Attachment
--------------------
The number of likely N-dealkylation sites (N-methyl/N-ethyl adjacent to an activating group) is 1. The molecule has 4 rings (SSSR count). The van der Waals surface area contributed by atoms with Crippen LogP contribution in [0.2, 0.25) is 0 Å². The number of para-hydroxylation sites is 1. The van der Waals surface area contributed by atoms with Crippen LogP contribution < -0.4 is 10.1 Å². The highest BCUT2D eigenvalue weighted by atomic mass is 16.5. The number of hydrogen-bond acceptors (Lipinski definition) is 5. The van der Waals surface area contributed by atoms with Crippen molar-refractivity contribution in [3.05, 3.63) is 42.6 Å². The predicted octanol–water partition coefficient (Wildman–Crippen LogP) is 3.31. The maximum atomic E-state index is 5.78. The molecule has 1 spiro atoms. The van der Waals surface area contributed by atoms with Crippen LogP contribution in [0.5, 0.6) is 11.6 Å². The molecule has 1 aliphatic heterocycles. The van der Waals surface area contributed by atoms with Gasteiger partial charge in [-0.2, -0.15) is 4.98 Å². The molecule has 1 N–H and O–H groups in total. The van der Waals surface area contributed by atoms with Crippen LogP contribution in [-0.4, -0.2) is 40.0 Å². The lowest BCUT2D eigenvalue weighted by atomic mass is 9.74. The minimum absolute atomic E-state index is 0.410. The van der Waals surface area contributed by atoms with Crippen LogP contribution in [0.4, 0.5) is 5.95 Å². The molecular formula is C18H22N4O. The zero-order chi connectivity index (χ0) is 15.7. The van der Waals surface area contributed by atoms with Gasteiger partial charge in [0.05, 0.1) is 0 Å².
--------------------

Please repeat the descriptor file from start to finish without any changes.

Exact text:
The number of likely N-dealkylation sites (N-methyl/N-ethyl adjacent to an activating group) is 1. The molecule has 4 rings (SSSR count). The van der Waals surface area contributed by atoms with Crippen LogP contribution in [0.2, 0.25) is 0 Å². The number of para-hydroxylation sites is 1. The van der Waals surface area contributed by atoms with Crippen LogP contribution < -0.4 is 10.1 Å². The highest BCUT2D eigenvalue weighted by atomic mass is 16.5. The number of hydrogen-bond acceptors (Lipinski definition) is 5. The van der Waals surface area contributed by atoms with Crippen molar-refractivity contribution in [3.05, 3.63) is 42.6 Å². The predicted octanol–water partition coefficient (Wildman–Crippen LogP) is 3.31. The maximum atomic E-state index is 5.78. The molecule has 1 spiro atoms. The van der Waals surface area contributed by atoms with Crippen LogP contribution in [0.5, 0.6) is 11.6 Å². The molecule has 1 aliphatic heterocycles. The van der Waals surface area contributed by atoms with Gasteiger partial charge in [-0.2, -0.15) is 4.98 Å². The molecule has 1 N–H and O–H groups in total. The van der Waals surface area contributed by atoms with Crippen LogP contribution in [-0.4, -0.2) is 40.0 Å². The lowest BCUT2D eigenvalue weighted by atomic mass is 9.74. The minimum absolute atomic E-state index is 0.410. The van der Waals surface area contributed by atoms with Crippen LogP contribution in [0.4, 0.5) is 5.95 Å². The molecular formula is C18H22N4O. The zero-order chi connectivity index (χ0) is 15.7. The van der Waals surface area contributed by atoms with Gasteiger partial charge in [0.05, 0.1) is 0 Å².